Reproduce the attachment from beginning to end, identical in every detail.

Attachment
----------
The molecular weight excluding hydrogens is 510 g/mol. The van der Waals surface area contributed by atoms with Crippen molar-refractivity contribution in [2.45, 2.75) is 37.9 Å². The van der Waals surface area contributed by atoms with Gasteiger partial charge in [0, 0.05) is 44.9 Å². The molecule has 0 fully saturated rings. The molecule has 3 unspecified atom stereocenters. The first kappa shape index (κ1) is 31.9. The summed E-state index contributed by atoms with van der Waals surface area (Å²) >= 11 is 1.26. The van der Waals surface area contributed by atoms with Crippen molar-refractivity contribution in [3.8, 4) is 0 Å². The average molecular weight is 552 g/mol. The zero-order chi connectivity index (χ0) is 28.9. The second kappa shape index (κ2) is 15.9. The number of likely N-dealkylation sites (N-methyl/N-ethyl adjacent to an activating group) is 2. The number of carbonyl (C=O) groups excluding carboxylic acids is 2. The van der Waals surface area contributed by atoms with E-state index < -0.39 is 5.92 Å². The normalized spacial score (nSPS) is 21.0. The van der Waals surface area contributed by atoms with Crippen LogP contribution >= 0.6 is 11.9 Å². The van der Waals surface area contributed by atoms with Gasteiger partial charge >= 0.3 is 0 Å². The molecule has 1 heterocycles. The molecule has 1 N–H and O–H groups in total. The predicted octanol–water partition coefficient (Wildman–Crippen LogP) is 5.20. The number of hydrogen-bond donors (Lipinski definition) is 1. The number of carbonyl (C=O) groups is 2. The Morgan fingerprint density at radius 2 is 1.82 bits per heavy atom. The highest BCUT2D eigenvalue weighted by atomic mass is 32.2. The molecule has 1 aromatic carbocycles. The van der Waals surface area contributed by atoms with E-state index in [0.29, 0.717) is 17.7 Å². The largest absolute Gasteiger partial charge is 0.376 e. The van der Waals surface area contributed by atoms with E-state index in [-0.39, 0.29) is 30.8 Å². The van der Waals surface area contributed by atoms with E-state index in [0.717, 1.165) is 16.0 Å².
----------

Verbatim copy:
The molecular weight excluding hydrogens is 510 g/mol. The van der Waals surface area contributed by atoms with Crippen molar-refractivity contribution in [2.45, 2.75) is 37.9 Å². The van der Waals surface area contributed by atoms with Gasteiger partial charge in [0, 0.05) is 44.9 Å². The molecule has 0 fully saturated rings. The molecule has 3 unspecified atom stereocenters. The first kappa shape index (κ1) is 31.9. The summed E-state index contributed by atoms with van der Waals surface area (Å²) >= 11 is 1.26. The van der Waals surface area contributed by atoms with Crippen molar-refractivity contribution in [3.8, 4) is 0 Å². The average molecular weight is 552 g/mol. The zero-order chi connectivity index (χ0) is 28.9. The second kappa shape index (κ2) is 15.9. The number of likely N-dealkylation sites (N-methyl/N-ethyl adjacent to an activating group) is 2. The number of carbonyl (C=O) groups excluding carboxylic acids is 2. The van der Waals surface area contributed by atoms with E-state index < -0.39 is 5.92 Å². The normalized spacial score (nSPS) is 21.0. The van der Waals surface area contributed by atoms with Crippen LogP contribution >= 0.6 is 11.9 Å². The van der Waals surface area contributed by atoms with Gasteiger partial charge >= 0.3 is 0 Å². The molecule has 1 heterocycles. The molecule has 1 N–H and O–H groups in total. The predicted octanol–water partition coefficient (Wildman–Crippen LogP) is 5.20. The number of hydrogen-bond donors (Lipinski definition) is 1. The number of carbonyl (C=O) groups is 2. The Morgan fingerprint density at radius 2 is 1.82 bits per heavy atom. The highest BCUT2D eigenvalue weighted by atomic mass is 32.2. The molecule has 1 aromatic carbocycles. The van der Waals surface area contributed by atoms with E-state index in [0.29, 0.717) is 17.7 Å². The largest absolute Gasteiger partial charge is 0.376 e. The van der Waals surface area contributed by atoms with E-state index in [-0.39, 0.29) is 30.8 Å². The van der Waals surface area contributed by atoms with E-state index in [0.717, 1.165) is 16.0 Å².